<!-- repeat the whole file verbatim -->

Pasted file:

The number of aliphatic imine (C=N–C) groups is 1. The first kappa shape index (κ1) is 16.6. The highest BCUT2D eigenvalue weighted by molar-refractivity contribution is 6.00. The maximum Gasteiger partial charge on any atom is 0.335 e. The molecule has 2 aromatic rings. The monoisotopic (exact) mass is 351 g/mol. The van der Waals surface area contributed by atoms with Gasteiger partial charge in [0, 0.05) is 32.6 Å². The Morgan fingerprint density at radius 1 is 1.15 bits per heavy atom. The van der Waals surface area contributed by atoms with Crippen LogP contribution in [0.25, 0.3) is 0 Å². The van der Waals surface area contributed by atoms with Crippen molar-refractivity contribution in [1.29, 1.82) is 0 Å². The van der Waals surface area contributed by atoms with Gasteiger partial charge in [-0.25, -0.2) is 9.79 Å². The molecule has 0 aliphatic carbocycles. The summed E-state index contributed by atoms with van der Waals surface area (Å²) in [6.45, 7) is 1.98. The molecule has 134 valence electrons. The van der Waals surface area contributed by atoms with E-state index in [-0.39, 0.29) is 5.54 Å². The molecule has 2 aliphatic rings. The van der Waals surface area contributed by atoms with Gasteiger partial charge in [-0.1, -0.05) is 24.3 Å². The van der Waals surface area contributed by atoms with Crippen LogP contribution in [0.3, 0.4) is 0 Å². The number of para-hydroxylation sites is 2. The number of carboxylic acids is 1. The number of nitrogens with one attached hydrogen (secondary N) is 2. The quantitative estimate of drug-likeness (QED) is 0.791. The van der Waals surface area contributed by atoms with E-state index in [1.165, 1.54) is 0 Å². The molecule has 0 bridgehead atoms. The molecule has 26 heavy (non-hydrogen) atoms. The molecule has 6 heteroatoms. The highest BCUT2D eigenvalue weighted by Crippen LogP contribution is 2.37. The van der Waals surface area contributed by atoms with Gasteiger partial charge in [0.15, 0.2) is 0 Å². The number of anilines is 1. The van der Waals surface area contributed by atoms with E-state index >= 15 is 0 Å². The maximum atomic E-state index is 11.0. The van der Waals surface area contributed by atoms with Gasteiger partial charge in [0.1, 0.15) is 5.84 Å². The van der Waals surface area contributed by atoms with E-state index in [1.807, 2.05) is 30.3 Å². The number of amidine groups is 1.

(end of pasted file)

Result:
The number of aliphatic imine (C=N–C) groups is 1. The first kappa shape index (κ1) is 16.6. The highest BCUT2D eigenvalue weighted by molar-refractivity contribution is 6.00. The maximum Gasteiger partial charge on any atom is 0.335 e. The molecule has 2 aromatic rings. The monoisotopic (exact) mass is 351 g/mol. The van der Waals surface area contributed by atoms with Gasteiger partial charge in [0, 0.05) is 32.6 Å². The Morgan fingerprint density at radius 1 is 1.15 bits per heavy atom. The van der Waals surface area contributed by atoms with Crippen LogP contribution in [0.25, 0.3) is 0 Å². The van der Waals surface area contributed by atoms with Crippen molar-refractivity contribution in [1.29, 1.82) is 0 Å². The van der Waals surface area contributed by atoms with Gasteiger partial charge in [-0.25, -0.2) is 9.79 Å². The molecule has 0 aliphatic carbocycles. The summed E-state index contributed by atoms with van der Waals surface area (Å²) in [6.45, 7) is 1.98. The molecule has 134 valence electrons. The van der Waals surface area contributed by atoms with E-state index in [-0.39, 0.29) is 5.54 Å². The molecule has 2 aliphatic rings. The van der Waals surface area contributed by atoms with Gasteiger partial charge in [-0.1, -0.05) is 24.3 Å². The van der Waals surface area contributed by atoms with Crippen LogP contribution in [0.3, 0.4) is 0 Å². The number of para-hydroxylation sites is 2. The number of carboxylic acids is 1. The number of nitrogens with one attached hydrogen (secondary N) is 2. The quantitative estimate of drug-likeness (QED) is 0.791. The van der Waals surface area contributed by atoms with E-state index in [1.165, 1.54) is 0 Å². The molecule has 0 bridgehead atoms. The molecule has 26 heavy (non-hydrogen) atoms. The molecule has 6 heteroatoms. The highest BCUT2D eigenvalue weighted by Crippen LogP contribution is 2.37. The van der Waals surface area contributed by atoms with Gasteiger partial charge in [0.15, 0.2) is 0 Å². The number of anilines is 1. The van der Waals surface area contributed by atoms with E-state index >= 15 is 0 Å². The maximum atomic E-state index is 11.0. The van der Waals surface area contributed by atoms with Gasteiger partial charge in [0.1, 0.15) is 5.84 Å². The van der Waals surface area contributed by atoms with E-state index in [1.807, 2.05) is 30.3 Å². The number of amidine groups is 1.